Difference between revisions of "Drepung Monastery"

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==External Links==
 
==External Links==
*[http://treasuryoflives.org/institution/Drepung-Monastery Profile on Treasury of Lives]
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*[http://treasuryoflives.org/institution/Drepung-Monastery Profile at Treasury of Lives]
 
*[http://www.thlib.org/places/monasteries/drepung/ Multimedia Database of Drepung Monastery on new THL website]
 
*[http://www.thlib.org/places/monasteries/drepung/ Multimedia Database of Drepung Monastery on new THL website]
 
*[http://www.berzinarchives.com/web/en/archives/study/history_buddhism/buddhism_tibet/gelug/brief_history_drepung_monastery.html?query=drepung A Brief History of Drepung Monastery from the Berzin Archives]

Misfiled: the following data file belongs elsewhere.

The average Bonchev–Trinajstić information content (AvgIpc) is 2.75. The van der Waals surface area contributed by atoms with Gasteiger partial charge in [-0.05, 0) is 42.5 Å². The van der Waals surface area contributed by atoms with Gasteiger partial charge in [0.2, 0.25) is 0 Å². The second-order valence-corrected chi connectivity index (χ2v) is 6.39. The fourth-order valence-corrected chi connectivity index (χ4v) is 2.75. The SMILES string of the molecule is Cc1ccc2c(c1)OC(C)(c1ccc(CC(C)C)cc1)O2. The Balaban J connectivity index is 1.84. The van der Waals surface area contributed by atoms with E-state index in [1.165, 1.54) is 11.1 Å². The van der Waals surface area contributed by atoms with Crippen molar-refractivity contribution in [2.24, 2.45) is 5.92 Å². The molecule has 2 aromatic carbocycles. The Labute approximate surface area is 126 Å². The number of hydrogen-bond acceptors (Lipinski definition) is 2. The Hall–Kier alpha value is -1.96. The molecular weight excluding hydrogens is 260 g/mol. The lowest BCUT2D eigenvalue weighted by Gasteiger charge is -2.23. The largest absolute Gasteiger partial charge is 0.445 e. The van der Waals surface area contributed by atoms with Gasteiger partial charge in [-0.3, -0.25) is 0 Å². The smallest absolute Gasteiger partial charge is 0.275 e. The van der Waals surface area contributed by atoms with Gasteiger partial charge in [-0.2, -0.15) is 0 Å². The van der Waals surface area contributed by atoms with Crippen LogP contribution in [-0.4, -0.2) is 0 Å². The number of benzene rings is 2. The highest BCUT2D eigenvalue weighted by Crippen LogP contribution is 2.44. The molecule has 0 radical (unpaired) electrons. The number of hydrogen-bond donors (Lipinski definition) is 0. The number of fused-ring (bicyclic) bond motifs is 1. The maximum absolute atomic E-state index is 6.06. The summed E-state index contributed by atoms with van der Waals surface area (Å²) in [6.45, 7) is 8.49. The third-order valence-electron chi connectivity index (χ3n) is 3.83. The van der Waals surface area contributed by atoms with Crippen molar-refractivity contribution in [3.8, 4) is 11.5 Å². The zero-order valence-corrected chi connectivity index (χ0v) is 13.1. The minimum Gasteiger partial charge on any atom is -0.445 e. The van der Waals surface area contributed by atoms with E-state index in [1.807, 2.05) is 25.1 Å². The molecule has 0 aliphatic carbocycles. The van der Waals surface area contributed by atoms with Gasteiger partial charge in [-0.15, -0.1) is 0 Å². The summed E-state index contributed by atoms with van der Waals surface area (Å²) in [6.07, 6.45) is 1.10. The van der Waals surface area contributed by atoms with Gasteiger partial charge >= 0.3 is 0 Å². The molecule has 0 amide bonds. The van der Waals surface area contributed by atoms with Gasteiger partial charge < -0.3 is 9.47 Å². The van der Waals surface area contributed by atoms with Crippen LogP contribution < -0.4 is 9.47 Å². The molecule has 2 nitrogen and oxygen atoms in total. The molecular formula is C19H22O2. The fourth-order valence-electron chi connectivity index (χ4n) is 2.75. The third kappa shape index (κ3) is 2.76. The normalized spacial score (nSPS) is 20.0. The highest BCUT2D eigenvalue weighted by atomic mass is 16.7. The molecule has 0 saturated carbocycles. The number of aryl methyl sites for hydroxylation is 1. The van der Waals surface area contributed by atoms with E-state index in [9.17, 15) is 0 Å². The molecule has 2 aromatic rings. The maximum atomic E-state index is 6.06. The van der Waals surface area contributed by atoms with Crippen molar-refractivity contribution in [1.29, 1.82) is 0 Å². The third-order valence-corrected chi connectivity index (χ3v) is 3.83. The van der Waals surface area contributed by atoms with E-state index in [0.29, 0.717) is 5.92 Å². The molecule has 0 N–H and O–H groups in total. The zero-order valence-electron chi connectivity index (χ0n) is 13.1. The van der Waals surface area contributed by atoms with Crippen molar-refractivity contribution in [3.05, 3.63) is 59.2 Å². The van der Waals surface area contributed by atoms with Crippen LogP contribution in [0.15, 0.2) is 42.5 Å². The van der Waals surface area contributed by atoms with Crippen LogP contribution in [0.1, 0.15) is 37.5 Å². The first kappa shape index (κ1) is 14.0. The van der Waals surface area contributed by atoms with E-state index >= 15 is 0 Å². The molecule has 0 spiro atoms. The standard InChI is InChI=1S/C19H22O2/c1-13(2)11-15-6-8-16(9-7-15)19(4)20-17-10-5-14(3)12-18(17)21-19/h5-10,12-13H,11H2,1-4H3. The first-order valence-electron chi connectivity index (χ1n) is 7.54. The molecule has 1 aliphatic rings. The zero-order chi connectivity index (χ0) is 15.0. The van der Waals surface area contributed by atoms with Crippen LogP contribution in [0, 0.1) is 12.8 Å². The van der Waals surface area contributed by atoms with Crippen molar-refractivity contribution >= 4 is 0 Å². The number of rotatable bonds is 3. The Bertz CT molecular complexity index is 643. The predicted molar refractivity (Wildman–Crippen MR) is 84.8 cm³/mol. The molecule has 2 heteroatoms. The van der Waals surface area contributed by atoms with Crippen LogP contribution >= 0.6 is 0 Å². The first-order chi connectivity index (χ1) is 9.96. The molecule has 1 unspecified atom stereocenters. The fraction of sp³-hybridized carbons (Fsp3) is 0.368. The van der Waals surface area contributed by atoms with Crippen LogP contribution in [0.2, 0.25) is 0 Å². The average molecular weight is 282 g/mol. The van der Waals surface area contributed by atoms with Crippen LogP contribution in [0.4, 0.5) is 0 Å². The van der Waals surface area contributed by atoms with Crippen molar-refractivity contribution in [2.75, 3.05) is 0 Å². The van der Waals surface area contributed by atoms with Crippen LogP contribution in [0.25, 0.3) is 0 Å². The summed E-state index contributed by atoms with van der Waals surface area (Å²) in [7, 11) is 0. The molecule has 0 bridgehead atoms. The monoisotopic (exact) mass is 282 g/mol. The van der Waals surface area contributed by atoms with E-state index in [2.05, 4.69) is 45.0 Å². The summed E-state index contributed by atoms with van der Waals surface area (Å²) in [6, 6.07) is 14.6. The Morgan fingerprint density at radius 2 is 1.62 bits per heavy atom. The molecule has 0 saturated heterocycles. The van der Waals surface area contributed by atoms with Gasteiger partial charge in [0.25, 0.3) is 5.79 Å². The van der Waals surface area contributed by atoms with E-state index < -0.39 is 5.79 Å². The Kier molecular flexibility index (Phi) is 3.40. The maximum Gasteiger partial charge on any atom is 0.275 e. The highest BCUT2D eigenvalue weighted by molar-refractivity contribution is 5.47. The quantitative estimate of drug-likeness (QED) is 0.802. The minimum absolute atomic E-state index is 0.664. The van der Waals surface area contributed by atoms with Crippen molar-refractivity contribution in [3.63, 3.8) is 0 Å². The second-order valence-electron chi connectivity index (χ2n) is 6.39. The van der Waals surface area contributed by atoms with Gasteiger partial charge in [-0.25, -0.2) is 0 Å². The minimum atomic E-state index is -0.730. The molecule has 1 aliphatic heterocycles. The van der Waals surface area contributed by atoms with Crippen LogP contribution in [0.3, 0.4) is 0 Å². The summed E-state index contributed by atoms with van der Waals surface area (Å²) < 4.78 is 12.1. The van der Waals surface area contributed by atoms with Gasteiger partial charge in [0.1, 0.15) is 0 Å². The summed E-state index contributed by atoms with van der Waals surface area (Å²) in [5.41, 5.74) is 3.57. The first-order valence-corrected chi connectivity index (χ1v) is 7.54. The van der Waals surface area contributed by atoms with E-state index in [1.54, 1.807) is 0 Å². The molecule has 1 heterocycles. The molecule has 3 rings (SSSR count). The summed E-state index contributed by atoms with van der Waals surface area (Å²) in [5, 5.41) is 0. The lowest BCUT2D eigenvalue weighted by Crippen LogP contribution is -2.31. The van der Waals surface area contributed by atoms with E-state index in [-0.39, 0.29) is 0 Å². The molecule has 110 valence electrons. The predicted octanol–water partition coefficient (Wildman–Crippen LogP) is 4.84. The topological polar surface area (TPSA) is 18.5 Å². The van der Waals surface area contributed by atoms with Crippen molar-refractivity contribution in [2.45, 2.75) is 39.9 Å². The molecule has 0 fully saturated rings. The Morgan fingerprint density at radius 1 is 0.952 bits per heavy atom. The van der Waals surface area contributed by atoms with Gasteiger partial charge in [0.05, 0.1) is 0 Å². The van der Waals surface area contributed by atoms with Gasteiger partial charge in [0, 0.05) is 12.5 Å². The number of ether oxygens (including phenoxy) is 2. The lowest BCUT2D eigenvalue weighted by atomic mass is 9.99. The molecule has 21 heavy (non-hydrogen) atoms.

*[http://www.berzinarchives.com/web/en/archives/study/history_buddhism/buddhism_tibet/gelug/brief_history_drepung_monastery.html?query=drepung A Brief History of Drepung Monastery from the Berzin Archives]

Latest revision as of 02:51, 30 December 2017

Drepung Monastery (Tib. འབྲས་སྤུངས་དགོན་པ་, Wyl. ‘bras spungs dgon pa) — one of the three great Gelugpa seats and the largest monastery in the history of Tibet. Before the Chinese invasion, there were over 7,000 monks but the monastery is said to have counted as many as thirteen-thousand monks, at its peak. Founded in 1416 by Jamyang Chöjé Tashi Palden (1379-1449)—a direct disciple of Jé Tsongkhapa, the founder of the Gelug tradition—the monastery was later sub-divided into seven great colleges:

  1. Gomang,
  2. Loselling,
  3. Deyang,
  4. Ngagpa,
  5. Shagkor,
  6. Gyelwa or Tosamling, and
  7. Dulwa.

After a while the latter three colleges (Dulwa, Shagkor and Gyelwa) amalgamated into the others.

Drepung Monastery also contains the Ganden Podrang residence which served as the seat of the Dalai Lamas until the seventeenth century.

External Links